Handbook of Affect and Social Cognition

By Joseph P. Forgas | Go to book overview

7—
Affective Influences on the Self-concept:
Qualifying the Mood-congruency Principle
Constantine Sedikides
University of Southampton, Southampton, England
Jeffrey D. Green
University of North Carolina at Chapel Hill
Chapel Hill North Carolina
The Affect Infusion Model147
Type of Self-conceptions147
Individual Differences151
Judgmental Task Features154
Concluding Remarks156
References158

Address for correspondence: Constantine Sedikides, Department of Psychology, University of Southampton, Highfield Campus, S017 IBJ Southampton, England, UK. Email: c.sedikides@soton.ac.uk

The pivotal role of transient affect (i.e., mood) in human functioning is well established (Clore, Schwarz, & Conway, 1994; Fiedler & Bless, in press; Forgas, 1992, 1995). Mood influences judgment, memory, and behavior.1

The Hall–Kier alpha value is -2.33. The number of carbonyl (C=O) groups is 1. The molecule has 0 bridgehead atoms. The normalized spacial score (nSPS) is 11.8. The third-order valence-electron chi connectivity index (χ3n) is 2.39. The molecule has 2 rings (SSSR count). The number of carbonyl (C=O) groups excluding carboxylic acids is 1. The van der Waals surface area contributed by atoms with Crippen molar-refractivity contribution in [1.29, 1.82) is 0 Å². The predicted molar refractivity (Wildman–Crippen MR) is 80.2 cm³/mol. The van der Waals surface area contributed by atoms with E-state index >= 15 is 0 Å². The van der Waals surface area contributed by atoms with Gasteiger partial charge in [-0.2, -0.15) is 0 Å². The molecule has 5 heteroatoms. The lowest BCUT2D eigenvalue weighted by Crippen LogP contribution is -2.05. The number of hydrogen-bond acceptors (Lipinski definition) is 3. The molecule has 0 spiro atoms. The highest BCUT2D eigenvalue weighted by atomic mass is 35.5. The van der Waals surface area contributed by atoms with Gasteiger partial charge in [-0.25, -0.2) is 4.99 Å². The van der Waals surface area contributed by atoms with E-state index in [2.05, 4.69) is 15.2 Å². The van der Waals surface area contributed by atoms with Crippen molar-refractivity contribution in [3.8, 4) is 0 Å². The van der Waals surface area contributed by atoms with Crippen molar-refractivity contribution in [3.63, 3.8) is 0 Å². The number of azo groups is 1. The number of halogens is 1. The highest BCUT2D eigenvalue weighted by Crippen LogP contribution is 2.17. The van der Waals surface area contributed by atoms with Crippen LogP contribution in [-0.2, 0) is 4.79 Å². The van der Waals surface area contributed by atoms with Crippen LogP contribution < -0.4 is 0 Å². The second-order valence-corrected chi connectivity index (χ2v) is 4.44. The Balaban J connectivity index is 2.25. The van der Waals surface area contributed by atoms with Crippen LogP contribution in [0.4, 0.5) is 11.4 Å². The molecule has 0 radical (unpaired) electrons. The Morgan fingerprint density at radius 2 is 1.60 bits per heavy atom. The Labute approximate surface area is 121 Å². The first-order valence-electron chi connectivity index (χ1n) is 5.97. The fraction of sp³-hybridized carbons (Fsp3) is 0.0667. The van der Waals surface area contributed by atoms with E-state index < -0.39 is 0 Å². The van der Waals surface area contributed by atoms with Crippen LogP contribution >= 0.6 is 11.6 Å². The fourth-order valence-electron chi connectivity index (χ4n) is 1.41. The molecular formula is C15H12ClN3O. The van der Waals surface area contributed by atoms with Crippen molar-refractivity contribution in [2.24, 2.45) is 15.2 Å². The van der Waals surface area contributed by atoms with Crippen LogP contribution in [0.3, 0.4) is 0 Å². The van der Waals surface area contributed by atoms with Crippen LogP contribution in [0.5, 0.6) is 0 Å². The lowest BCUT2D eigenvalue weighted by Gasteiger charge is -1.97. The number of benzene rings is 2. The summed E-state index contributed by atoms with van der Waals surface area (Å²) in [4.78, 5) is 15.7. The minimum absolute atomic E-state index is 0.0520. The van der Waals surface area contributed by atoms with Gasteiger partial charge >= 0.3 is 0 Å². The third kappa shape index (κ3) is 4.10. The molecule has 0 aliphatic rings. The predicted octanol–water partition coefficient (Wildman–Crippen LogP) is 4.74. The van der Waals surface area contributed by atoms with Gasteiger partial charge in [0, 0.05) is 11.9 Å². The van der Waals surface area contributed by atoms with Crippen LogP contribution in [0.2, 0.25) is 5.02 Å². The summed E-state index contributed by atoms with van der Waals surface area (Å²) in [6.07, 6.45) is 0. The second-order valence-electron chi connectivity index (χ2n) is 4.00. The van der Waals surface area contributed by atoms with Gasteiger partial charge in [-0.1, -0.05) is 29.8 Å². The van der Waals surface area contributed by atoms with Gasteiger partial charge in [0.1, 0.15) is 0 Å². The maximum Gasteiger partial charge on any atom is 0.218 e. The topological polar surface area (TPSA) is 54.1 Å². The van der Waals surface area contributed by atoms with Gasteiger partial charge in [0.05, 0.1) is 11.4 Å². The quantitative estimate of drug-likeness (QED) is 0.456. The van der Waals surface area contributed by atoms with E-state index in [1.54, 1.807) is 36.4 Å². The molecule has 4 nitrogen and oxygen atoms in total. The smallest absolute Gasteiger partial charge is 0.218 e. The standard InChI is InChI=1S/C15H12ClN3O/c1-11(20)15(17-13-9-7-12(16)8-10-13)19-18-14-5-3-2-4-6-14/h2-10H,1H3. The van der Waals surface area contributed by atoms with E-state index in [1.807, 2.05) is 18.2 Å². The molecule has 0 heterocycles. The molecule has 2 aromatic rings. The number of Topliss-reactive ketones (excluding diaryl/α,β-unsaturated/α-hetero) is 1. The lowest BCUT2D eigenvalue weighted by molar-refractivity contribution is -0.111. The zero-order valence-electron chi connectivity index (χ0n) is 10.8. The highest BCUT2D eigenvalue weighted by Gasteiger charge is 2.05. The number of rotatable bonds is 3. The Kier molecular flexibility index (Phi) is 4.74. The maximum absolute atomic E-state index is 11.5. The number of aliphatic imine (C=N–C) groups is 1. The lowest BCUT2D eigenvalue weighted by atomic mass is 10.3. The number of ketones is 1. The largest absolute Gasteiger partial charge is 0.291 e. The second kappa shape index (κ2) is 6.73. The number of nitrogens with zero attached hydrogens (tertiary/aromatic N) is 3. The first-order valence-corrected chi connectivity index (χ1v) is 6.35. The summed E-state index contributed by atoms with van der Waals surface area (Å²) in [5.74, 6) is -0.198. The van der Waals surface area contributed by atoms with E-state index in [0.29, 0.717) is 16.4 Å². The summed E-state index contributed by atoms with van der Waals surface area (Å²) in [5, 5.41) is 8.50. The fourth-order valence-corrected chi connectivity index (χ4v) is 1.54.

____________________
1
Our review excludes experiments that involve misattribution of mood states or experiments that manipulate the degree to which participants are aware of their mood states (e.g., Clore, Gaspar, & Garvin, chap. 6, this volume; Smith, chap. 4, this volume; Levine, Wyer, & Schwarz, 1994; Martin, Abend, Sedikides, & Green, 1997). Also, our review excludes experiments in which the mood-induction task was actually a failure or success experience based on task performance feedback (e.g., McFarland & Buehler, 1997, 1998).

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